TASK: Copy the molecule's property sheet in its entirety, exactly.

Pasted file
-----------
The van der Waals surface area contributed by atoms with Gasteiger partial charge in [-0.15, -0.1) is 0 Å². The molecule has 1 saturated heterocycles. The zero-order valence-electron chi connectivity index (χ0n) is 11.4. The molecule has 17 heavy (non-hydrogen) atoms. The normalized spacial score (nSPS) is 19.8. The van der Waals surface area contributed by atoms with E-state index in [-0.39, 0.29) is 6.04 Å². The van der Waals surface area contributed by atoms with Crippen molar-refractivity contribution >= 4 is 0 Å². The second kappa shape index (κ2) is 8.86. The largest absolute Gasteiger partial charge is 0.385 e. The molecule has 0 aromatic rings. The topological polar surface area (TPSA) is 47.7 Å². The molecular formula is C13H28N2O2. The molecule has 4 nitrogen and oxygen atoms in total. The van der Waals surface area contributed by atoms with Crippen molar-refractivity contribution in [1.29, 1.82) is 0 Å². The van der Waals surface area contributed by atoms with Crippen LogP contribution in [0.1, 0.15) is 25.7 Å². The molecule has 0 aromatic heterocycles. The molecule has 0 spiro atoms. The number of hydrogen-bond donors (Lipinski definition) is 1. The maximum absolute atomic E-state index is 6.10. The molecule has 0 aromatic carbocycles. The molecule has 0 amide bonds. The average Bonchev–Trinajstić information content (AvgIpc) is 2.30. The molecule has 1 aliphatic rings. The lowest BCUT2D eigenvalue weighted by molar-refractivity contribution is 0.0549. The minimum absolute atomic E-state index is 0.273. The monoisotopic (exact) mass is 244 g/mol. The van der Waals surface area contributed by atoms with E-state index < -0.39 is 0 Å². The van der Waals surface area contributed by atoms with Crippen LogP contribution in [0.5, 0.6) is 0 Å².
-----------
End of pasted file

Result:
The van der Waals surface area contributed by atoms with Gasteiger partial charge in [-0.15, -0.1) is 0 Å². The molecule has 1 saturated heterocycles. The zero-order valence-electron chi connectivity index (χ0n) is 11.4. The molecule has 17 heavy (non-hydrogen) atoms. The normalized spacial score (nSPS) is 19.8. The van der Waals surface area contributed by atoms with E-state index in [-0.39, 0.29) is 6.04 Å². The van der Waals surface area contributed by atoms with Crippen molar-refractivity contribution >= 4 is 0 Å². The second kappa shape index (κ2) is 8.86. The largest absolute Gasteiger partial charge is 0.385 e. The molecule has 0 aromatic rings. The topological polar surface area (TPSA) is 47.7 Å². The molecular formula is C13H28N2O2. The molecule has 4 nitrogen and oxygen atoms in total. The van der Waals surface area contributed by atoms with Crippen molar-refractivity contribution in [1.29, 1.82) is 0 Å². The van der Waals surface area contributed by atoms with Crippen LogP contribution in [0.1, 0.15) is 25.7 Å². The molecule has 0 aromatic heterocycles. The molecule has 0 spiro atoms. The number of hydrogen-bond donors (Lipinski definition) is 1. The maximum absolute atomic E-state index is 6.10. The molecule has 0 aromatic carbocycles. The molecule has 0 amide bonds. The average Bonchev–Trinajstić information content (AvgIpc) is 2.30. The molecule has 1 aliphatic rings. The lowest BCUT2D eigenvalue weighted by molar-refractivity contribution is 0.0549. The minimum absolute atomic E-state index is 0.273. The monoisotopic (exact) mass is 244 g/mol. The van der Waals surface area contributed by atoms with E-state index < -0.39 is 0 Å². The van der Waals surface area contributed by atoms with Crippen LogP contribution in [0.5, 0.6) is 0 Å².